- Learn how to fight fair and respect the other person. Keep respect in mind while working through a problem so no one will be tempted to start name-calling, cursing, throwing insults at each other or bring up every problem that’s ever occurred. Approach the conflict with a curious mindset and stay on topic and not get distracted from past conflicts. Instead of becoming defensive with their own viewpoint, they’ll be more interested in what the other person has to say.
- Own their part in the conflict. When they argue with someone, it’s a two-way street. Both people are part of the problem. When they realize that they play a part in the conflict as much as the other person, they’ll start to think of ways to contribute to the resolution. They’ll take ownership of their role in the problem and help to improve the situation.
- Improve their listening skills. When they give their undivided attention and take the time to really listen to the other person, they’re giving the other person the space to open up to you and trust them. They should try to refrain from making any interruptions, remarks, or judgements while the other person is speaking. They just want to be fully present for the other person and allow them to express their thoughts and feelings.
How to Deal with Conflict
Here are five healthy ways to deal with conflict:
- Make time to talk. Ask the other person when a good time would be to talk about the conflict. If they are busy, ask to make an appointment with them and get on their calendar. It will only hurt the relationship to keep feelings and emotions bottled up. People need to release that anxiety, tension or fear and talk through things with the other person. It’s also best to deal with the conflict as soon as it arises and not push it aside to a later date. The sooner the problem is dealt with, the better off both parties will be.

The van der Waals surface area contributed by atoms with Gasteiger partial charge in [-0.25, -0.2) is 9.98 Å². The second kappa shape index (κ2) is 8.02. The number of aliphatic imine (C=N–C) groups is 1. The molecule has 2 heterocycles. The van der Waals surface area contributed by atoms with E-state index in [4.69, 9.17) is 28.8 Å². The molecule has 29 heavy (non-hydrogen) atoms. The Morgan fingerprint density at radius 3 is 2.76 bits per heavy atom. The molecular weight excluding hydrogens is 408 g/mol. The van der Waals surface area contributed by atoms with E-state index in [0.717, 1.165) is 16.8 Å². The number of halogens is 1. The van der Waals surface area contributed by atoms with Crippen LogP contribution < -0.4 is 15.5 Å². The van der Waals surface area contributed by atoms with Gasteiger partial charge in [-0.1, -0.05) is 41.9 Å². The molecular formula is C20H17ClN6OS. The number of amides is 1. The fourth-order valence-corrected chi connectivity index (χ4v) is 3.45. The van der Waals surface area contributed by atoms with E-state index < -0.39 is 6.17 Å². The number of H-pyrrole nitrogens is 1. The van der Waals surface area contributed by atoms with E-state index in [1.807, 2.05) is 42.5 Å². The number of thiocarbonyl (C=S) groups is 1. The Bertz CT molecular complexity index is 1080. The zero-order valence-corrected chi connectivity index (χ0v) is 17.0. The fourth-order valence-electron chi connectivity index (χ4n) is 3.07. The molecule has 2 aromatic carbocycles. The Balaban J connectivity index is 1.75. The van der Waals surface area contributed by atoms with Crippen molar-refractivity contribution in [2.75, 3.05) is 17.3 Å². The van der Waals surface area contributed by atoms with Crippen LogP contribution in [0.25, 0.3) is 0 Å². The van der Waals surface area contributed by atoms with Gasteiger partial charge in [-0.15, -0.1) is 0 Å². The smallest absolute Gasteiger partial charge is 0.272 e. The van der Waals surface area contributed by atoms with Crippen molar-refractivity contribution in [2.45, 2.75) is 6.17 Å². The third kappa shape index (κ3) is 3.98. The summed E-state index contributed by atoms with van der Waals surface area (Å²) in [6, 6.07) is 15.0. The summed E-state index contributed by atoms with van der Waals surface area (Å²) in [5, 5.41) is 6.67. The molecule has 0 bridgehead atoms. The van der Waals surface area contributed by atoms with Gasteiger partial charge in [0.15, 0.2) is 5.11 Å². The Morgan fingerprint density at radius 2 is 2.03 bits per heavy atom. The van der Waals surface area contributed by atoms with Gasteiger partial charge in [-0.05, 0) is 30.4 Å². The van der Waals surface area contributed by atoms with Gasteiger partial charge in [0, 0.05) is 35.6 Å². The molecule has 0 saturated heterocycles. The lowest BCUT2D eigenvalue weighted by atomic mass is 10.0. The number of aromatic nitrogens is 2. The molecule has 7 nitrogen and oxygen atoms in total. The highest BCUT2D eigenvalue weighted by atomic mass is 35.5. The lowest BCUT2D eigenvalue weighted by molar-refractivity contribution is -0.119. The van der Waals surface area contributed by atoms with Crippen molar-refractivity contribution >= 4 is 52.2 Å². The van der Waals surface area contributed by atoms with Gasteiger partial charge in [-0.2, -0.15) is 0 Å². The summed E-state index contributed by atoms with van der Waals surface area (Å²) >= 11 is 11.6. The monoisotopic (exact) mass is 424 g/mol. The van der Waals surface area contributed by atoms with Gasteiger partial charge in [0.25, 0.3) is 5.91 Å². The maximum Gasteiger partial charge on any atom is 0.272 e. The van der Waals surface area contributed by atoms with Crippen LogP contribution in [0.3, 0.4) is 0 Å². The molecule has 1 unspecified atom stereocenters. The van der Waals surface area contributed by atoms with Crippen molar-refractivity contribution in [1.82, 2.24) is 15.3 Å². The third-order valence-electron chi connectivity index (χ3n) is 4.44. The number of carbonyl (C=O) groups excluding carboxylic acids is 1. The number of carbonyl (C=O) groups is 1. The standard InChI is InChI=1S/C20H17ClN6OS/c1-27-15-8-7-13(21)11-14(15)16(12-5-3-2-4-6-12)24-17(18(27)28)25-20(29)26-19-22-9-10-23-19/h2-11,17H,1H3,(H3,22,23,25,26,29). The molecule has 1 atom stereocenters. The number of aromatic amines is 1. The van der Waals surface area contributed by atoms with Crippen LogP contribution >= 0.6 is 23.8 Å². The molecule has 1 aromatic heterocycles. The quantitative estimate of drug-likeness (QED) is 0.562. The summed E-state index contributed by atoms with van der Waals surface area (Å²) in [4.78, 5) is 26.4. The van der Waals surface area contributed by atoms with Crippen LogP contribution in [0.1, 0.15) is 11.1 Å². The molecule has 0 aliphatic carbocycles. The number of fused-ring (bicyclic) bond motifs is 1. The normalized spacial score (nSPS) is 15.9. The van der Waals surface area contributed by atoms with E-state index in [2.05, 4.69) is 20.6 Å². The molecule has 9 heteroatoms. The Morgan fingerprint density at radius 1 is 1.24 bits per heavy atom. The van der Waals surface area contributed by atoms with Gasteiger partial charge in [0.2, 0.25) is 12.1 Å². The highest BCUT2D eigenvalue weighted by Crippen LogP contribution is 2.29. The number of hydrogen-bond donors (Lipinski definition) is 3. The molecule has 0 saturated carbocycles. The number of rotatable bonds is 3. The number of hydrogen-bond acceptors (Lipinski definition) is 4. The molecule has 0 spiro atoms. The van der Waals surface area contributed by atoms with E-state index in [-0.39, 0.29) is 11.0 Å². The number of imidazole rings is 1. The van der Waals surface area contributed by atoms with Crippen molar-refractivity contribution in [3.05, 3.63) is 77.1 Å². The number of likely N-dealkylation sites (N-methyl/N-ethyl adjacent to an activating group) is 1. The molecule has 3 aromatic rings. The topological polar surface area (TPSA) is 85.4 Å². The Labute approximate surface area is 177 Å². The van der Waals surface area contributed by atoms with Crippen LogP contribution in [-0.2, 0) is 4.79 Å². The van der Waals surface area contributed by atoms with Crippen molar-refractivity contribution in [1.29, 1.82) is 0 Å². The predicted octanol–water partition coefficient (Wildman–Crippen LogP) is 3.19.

- Express our thoughts and feelings. Each person should use “I” statements when talking with the other, like “I feel,” “I want,” “I need,” or “I wish.” Try to refrain from using accusatory statements, like “you did this,” or “this is your fault,” or “you were wrong.” When we speak from our hearts, the other person will begin to see our perspective and understand us better.
- Putting ourselves in the other person’s shoes. If we act as if we are the other person and describe how we’re feeling, then the other person can agree, disagree or clarify things for us. We’ll gain a better understanding of their viewpoint and be able to work together easily.
- Be clear and specific with our wants and needs. We can’t expect the other person to read our mind, so we must express to them what we want or need from them to work through this conflict. When we’re direct and explicit, we’re giving the person a chance to meet our requests.
- Talk with a therapist. Sometimes it’s nice to have an objective third party enter the picture, such as Healing Happens Therapy in Oakland. They have the professional background and expertise to help us resolve our conflicts. Even if we go to therapy for years on end that doesn’t mean we’ll never argue again or come across any kind of conflict. The point of going to therapy and learning how to effectively communicate is to figure out how to weather the storms quicker, more efficiently, and move on.
Dealing with conflict will be tailored to our personalities. We don’t have to become someone else. If we feel like we’re an introvert, we can figure out how to make it possible to resolve things the way that works best for us.
Conflict isn’t a bad thing; it’s a reality. And knowing how to navigate that part of life is a true gem.